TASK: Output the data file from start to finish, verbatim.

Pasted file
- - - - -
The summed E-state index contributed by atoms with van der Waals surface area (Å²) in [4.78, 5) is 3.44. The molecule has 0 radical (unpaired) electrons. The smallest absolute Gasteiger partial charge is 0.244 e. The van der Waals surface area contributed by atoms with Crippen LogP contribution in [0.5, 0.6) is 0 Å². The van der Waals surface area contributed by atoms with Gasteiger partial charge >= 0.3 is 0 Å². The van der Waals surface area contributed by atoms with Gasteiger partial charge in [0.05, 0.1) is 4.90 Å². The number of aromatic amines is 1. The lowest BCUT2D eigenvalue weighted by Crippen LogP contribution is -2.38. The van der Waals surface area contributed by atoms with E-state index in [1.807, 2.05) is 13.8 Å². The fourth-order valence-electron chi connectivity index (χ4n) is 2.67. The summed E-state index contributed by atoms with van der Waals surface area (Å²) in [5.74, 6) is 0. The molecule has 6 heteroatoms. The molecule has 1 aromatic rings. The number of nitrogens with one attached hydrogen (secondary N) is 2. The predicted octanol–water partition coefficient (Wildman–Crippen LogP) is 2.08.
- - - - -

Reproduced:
The summed E-state index contributed by atoms with van der Waals surface area (Å²) in [4.78, 5) is 3.44. The molecule has 0 radical (unpaired) electrons. The smallest absolute Gasteiger partial charge is 0.244 e. The van der Waals surface area contributed by atoms with Crippen LogP contribution in [0.5, 0.6) is 0 Å². The van der Waals surface area contributed by atoms with Gasteiger partial charge >= 0.3 is 0 Å². The van der Waals surface area contributed by atoms with Gasteiger partial charge in [0.05, 0.1) is 4.90 Å². The number of aromatic amines is 1. The lowest BCUT2D eigenvalue weighted by Crippen LogP contribution is -2.38. The van der Waals surface area contributed by atoms with E-state index in [1.807, 2.05) is 13.8 Å². The fourth-order valence-electron chi connectivity index (χ4n) is 2.67. The summed E-state index contributed by atoms with van der Waals surface area (Å²) in [5.74, 6) is 0. The molecule has 6 heteroatoms. The molecule has 1 aromatic rings. The number of nitrogens with one attached hydrogen (secondary N) is 2. The predicted octanol–water partition coefficient (Wildman–Crippen LogP) is 2.08.